World Wildlife FundAction Center

Activists Push for Endocrine Disruptor Legislation and Help Boost Funding for Research

 beluga whales

For more than a decade, World Wildlife Fund has been calling the world's attention to chemicals that interfere with reproduction, reduce resistance to disease, and change behavior in wildlife and humans. Known as "endocrine disruptors" because they disrupt the functioning of hormone systems, these widespread synthetic chemicals have been building up in wildlife and humans, even in the most remote populations of marine animals, polar bears, and other wildlife. At the same time, there have been worrisome increases in human cancers, children's diseases, and other health disorders to which these chemicals may contribute.

Sadly, despite progress in recent years in reducing threats from various chemicals in our air and water, we still know very little about the health and environmental effects of most of the chemicals that surround us. What we don't know could be hurting generations of wildlife and people.

Fortunately, WWF activists have been pushing hard for funding and legislation to increase our understanding of endocrine-disrupting chemicals. The information gleaned can reduce threats to wildlife, help citizens avoid dangerous chemicals in household products, encourage companies to make their products safer, and prevent serious health effects in our children.

Upsurge in Support for Endocrine Disruptor Legislation

Until now, federal government research on hormone disruption has been scattershot and underfunded. Even as evidence about hormone disruption has grown, the public remains largely in the dark about hazards to health and the environment. The Environmental Health Research Act of 2003 would respond to this challenge by providing for the National Institute of Environmental Health Sciences to lead a government-wide research program on hormone disrupting chemicals, and to report to the public on exposures and effects. As of early 2004, the number of cosponsors of the Environmental Health Research Act had jumped from 32 to 74 in the House and from 1 to 5 in the Senate since WWF activists began speaking out in support of this bill.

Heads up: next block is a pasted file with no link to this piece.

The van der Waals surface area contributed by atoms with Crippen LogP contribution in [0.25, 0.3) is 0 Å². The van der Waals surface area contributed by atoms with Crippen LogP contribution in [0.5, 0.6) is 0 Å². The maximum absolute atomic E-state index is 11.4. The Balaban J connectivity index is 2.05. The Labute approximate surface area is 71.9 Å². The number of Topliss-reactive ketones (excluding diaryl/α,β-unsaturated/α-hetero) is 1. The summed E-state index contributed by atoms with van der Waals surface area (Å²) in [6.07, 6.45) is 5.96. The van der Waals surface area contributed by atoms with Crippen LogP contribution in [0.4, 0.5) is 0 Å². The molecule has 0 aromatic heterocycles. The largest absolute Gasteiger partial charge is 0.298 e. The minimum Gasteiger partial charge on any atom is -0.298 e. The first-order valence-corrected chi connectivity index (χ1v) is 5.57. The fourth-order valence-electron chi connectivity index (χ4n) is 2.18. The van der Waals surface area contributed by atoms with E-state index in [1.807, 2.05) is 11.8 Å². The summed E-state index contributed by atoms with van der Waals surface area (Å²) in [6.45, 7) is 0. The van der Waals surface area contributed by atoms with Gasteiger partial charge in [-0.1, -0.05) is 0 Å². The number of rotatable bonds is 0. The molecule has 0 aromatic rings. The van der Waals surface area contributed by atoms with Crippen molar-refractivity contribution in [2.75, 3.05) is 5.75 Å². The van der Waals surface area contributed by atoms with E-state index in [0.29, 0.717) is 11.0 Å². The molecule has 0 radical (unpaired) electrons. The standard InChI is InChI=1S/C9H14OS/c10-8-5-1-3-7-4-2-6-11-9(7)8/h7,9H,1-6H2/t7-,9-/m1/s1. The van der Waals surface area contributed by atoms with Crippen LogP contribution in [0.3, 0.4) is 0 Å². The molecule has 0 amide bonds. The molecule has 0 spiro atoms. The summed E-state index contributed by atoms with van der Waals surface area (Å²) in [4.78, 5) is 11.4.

Funding Approved for Fiscal Year 2002 for Endocrine Disruptor Research

Conservation Action Network activists won an important victory when President Bush signed into law a bill providing $20.3 million-the full amount advocated by Conservation Action Network activists-for fiscal year 2002 for critically important programs to screen, test, and study the harmful effects of endocrine disrupting chemicals. The final bill includes special language that ensures that the portion of the funding for screening and testing of these chemicals cannot be redirected to other programs.

The more than 13,000 messages that Conservation Action Network activists sent to Capitol Hill helped convince Congress to support the funding. WWF has worked for three years to provide significant funding for endocrine disruptor programs. One way we help build support is to ask members of Congress to sign a joint letter to their colleagues urging them to vote for the funds. In 2001 we gathered a record number of signatures to that letter, thanks in part to your support.

Learn more about WWF's work to understand and control endocrine disruptors. 

Past Action Alerts
Protect Wildlife and People from Hazardous Chemicals - 9/9/2003
Protect Wildlife and People From Toxic Chemicals --6/5/2001